Kate Burmon, assistant professor of Criminology at Mount Saint Mary College, kicked off this semester’s Investigating Research on Campus (iROC) series with “Archaeology, Annihilation, and Anomie: Consequences of Looting and Destruction of Cultural Property” on Thursday, February 11.
The virtual talk, presented on Zoom, was open to the community to attend.
According to Burmon, archaeological looting is “any unscientific and illegal act of plundering archeological sites for profit.”
Stolen items can be sold on the black market or, more shockingly, on the legitimate art market as well.
To search for artifacts correctly, one must first get permission from the local government to dig at a site, something that, in itself, varies in difficulty from country to country and site to site. But getting permission doesn’t mean that just any kind of excavation will be allowed, Burmon noted: specific guidelines prevent the destruction of the land and the artifacts, and help to preserve our understanding of the civilizations that came before us.
In a sanctioned dig, “You are going layer by layer through the earth and you are recording where everything is being found,” Burmon explained. “And you’re being meticulous about removing objects and recording exactly where they were…But when we have an illegal dig, all of that context is lost. When you have people just digging random holes, it causes destruction.”
In addition to affecting the ability to study these objects and destroying evidence present at their origin sites, archaeological looting also ruins historical context and understanding of the significance of these items.
“Art history is more than just the object,” said Burmon. “Why was this work of art created at the time it was by the person it was? …When we are dealing with ancient cultures, we don’t have a lot more to go on than the objects themselves and where they are found.”
So when a work of art is looted, this context is lost. Figuring out where this art came from and where it fits historically becomes a guessing game.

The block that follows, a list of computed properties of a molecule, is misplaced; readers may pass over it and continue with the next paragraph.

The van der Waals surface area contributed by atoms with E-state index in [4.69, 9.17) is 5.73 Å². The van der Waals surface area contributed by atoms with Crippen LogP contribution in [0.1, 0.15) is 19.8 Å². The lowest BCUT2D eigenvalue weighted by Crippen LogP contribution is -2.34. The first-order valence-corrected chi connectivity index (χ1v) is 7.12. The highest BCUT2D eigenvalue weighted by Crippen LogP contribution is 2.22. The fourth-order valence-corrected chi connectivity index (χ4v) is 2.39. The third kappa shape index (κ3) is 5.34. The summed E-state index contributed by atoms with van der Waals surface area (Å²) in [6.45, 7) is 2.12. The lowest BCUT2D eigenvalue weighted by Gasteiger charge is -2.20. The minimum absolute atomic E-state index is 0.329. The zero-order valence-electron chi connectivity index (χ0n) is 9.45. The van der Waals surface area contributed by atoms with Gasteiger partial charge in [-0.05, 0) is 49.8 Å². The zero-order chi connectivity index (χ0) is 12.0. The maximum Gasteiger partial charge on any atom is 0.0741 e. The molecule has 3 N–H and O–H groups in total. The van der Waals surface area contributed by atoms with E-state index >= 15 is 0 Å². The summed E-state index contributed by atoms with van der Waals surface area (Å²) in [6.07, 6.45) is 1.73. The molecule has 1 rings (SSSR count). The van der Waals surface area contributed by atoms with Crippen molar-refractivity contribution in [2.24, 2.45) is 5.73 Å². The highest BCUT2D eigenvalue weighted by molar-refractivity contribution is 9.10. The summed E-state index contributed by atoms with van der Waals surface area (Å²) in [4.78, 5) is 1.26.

Burmon’s presentation was built on work she initially started while researching her master’s thesis on the historical consequences of art looting from the Iraq National Museum during the invasion of Baghdad in 2003. Subsequently, she’s delved further into the consequences of archaeological looting and plundering of sites during war to better understand the theoretical underpinnings from both art historical and criminological angles.
Last February, Burmon was invited by the Departments of Classics and History of Art & Architecture at the University of Pittsburgh to speak on this topic as part of their Faculty Fellow Lecture series.
Burmon holds a master’s degree from New York University in Museum Studies and a second master’s degree in the History of Art at Indiana University, specializing in Islamic Art & Architecture and Ancient Greek & Roman Art. She earned her doctorate from Northeastern University in Criminology & Justice Policy and her current research focuses primarily on fine art theft, examining variables significant to stolen art recovery. Additionally, she examines the art historical impact caused by archaeological looting and the destruction of fine art, cultural property, and cultural heritage, primarily in regions of conflict and economic uncertainty. Burmon’s pedagogical interests largely center on community engagement and service learning in criminology classrooms, using projects to prepare students for positions in the field.
The goal of the college’s iROC is to provide a forum for Mount faculty, staff, and students to showcase their research endeavors with the college and local communities. Presentations include research proposals, initial data collection, and completed research projects.
The next iROC talk, “Elective Citizens? The Radcliffe College Community’s Spectral Participation in World War I Activity, 1914-1926,” will take place on Thursday, February 25, at 12:45 p.m. It is free and open to the public, but you must register to attend. Register at www.msmc.edu/McGuireiROC
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